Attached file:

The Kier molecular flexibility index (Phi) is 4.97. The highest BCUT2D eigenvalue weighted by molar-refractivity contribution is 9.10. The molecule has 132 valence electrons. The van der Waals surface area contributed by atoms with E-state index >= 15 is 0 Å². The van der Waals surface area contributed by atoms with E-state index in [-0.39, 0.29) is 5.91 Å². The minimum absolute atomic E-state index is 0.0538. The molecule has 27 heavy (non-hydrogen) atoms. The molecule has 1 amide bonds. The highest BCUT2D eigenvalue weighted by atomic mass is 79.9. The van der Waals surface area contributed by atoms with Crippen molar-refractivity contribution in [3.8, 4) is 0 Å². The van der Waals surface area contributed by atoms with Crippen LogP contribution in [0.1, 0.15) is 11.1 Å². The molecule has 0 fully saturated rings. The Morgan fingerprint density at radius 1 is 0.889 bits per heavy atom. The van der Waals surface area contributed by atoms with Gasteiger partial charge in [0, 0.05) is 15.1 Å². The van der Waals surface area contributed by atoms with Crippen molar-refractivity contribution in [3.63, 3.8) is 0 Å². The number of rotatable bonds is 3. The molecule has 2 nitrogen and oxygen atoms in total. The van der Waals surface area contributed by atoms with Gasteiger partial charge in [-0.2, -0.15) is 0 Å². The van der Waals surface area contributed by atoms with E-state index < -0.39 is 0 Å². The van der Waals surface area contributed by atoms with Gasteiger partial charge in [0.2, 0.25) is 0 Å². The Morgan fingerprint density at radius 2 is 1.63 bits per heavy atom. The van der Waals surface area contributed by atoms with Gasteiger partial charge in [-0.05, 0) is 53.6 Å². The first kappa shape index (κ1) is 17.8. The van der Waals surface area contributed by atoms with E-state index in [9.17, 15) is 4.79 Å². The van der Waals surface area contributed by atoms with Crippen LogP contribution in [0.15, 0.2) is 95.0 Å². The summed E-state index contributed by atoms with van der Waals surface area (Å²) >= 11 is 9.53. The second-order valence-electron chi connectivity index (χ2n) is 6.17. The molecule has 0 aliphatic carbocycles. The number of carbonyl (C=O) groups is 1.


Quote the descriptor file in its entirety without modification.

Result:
The Kier molecular flexibility index (Phi) is 4.97. The highest BCUT2D eigenvalue weighted by molar-refractivity contribution is 9.10. The molecule has 132 valence electrons. The van der Waals surface area contributed by atoms with E-state index >= 15 is 0 Å². The van der Waals surface area contributed by atoms with E-state index in [-0.39, 0.29) is 5.91 Å². The minimum absolute atomic E-state index is 0.0538. The molecule has 27 heavy (non-hydrogen) atoms. The molecule has 1 amide bonds. The highest BCUT2D eigenvalue weighted by atomic mass is 79.9. The van der Waals surface area contributed by atoms with Crippen molar-refractivity contribution in [3.8, 4) is 0 Å². The van der Waals surface area contributed by atoms with Crippen LogP contribution in [0.1, 0.15) is 11.1 Å². The molecule has 0 fully saturated rings. The Morgan fingerprint density at radius 1 is 0.889 bits per heavy atom. The van der Waals surface area contributed by atoms with Gasteiger partial charge in [0, 0.05) is 15.1 Å². The van der Waals surface area contributed by atoms with Crippen molar-refractivity contribution in [3.63, 3.8) is 0 Å². The number of rotatable bonds is 3. The molecule has 2 nitrogen and oxygen atoms in total. The van der Waals surface area contributed by atoms with Gasteiger partial charge in [-0.2, -0.15) is 0 Å². The van der Waals surface area contributed by atoms with E-state index < -0.39 is 0 Å². The van der Waals surface area contributed by atoms with Gasteiger partial charge in [0.2, 0.25) is 0 Å². The Morgan fingerprint density at radius 2 is 1.63 bits per heavy atom. The van der Waals surface area contributed by atoms with Gasteiger partial charge in [-0.05, 0) is 53.6 Å². The first kappa shape index (κ1) is 17.8. The van der Waals surface area contributed by atoms with E-state index in [9.17, 15) is 4.79 Å². The van der Waals surface area contributed by atoms with Crippen LogP contribution in [0.15, 0.2) is 95.0 Å². The summed E-state index contributed by atoms with van der Waals surface area (Å²) >= 11 is 9.53. The second-order valence-electron chi connectivity index (χ2n) is 6.17. The molecule has 0 aliphatic carbocycles. The number of carbonyl (C=O) groups is 1.